As we look ahead to a new year, this can be a time to reflect on how we’ve parented the children. Parenting children with special needs is a challenge. Often it can be the little things that lead to our biggest successes.
Here are some realistic thoughts and ideas for this year.
- Say “Yes” More. Try saying “yes” to spending quality time doing things together along with setting aside some individual time for each child.
- Say “No” More. As parents we hear “I want”, “I need”, and “Everybody else has/does it”. Be empathetic to the child’s needs before saying “no”. Give a reason to help the child understand your rationale. Look at alternatives or compromises. Say “No, and…” to encourage more cooperative behavior.
- Worry Less. Keeping kids safe should be a priority, but don’t let your large and small worries drive your life. Take care of yourself and the things you can control. Provide ways for children to safely explore what’s around them.
- Listen More; Talk Less. Ask your child questions – What do you think? What are you feeling? What would you do? Tell me about it.
- Negotiate Less; Explain More. Kids deserve to know the thinking behind our decisions and expectations, but should not be equal partners at the bargaining table. We are the parents.
- Read a Little More. Reading is a good way to spend time together. Reading with your child, and in front of your child, will also help them grow as readers. Grab books, magazines, and newspapers and have them available for children.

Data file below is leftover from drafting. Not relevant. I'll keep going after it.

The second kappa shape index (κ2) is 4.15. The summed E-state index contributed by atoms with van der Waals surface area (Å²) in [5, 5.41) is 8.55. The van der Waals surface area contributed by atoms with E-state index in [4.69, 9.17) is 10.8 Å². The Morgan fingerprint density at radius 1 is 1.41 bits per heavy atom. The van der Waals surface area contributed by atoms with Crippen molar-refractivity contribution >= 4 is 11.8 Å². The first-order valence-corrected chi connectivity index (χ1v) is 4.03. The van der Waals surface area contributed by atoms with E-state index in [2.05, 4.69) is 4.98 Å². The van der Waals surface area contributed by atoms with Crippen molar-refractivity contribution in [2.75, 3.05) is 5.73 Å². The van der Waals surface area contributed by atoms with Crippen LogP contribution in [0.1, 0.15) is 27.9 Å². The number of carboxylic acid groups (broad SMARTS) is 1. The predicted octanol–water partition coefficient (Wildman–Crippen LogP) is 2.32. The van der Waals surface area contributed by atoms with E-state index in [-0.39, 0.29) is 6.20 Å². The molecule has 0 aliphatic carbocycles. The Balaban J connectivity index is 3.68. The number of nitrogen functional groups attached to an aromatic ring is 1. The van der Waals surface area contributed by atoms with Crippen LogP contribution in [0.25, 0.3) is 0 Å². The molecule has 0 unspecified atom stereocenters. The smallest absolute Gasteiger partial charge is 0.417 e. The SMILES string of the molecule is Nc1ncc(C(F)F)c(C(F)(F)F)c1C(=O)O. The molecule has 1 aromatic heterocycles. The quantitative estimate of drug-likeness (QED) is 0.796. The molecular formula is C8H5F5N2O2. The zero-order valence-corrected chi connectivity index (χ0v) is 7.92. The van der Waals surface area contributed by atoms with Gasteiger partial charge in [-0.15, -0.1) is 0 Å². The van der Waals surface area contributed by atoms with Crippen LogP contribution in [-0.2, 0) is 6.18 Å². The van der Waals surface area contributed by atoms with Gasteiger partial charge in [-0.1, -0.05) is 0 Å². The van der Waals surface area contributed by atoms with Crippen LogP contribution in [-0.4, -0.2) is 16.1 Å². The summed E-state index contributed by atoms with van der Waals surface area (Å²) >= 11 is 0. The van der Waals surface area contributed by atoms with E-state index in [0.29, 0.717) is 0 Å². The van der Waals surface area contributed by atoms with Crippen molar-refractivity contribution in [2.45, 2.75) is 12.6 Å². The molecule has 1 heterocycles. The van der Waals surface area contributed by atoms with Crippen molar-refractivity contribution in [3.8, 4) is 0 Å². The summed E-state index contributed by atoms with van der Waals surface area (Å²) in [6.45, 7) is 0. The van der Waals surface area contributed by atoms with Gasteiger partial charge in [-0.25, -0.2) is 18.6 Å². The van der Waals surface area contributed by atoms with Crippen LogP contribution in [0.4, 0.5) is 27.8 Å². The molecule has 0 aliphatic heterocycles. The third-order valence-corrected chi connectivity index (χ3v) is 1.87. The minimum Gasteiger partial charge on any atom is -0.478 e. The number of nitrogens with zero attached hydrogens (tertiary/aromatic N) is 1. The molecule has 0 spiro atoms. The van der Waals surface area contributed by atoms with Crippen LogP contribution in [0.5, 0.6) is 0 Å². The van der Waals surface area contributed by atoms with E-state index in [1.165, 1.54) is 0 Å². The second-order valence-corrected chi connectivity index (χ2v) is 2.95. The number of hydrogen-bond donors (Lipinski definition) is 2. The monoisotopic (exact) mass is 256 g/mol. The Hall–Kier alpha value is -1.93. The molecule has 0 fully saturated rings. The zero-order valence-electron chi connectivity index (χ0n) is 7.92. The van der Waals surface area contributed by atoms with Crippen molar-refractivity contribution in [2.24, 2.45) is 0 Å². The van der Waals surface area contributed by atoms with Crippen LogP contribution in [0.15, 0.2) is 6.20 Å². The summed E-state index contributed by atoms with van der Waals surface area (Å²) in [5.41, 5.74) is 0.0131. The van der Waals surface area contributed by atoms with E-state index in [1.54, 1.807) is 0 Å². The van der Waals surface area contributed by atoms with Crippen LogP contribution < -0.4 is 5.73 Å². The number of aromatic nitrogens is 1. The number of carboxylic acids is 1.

- Write a Little More. Get in the habit of writing notes of encouragement, love, recognition, and daily appreciation of life.
- Expect a Little More. In the New Year, expect more from your children, like good behavior, responsibility, manners, and kindness. When we place limits and restrictions, we get the minimum. When we expand our expectations, we may be pleasantly surprised.
- Expect a Little Less. Be okay with a little less constant scheduling and activities. Slow down, you move too fast. Children need a lot of slow to grow. Create a daily schedule that is more balanced and realistic. Teach kids how to relax and model the behavior for them.
- Connect More. Take steps to maintain personal friendships, and stay connected with family, other parents, the community, those less fortunate, and the natural world.
As a parent, some days will be easier than others. Parenting a child with special needs takes time and effort. Remember that what you are doing is important and is having an impact on the child. For foster parents, you may not see this transformation right away. You are planting a seed in the life of a child that may grow in the future. With love, compassion, and nurturing, your seed can take root and produce amazing results when we least expect it.
Thanks to parents everywhere and have a wonderful New Year!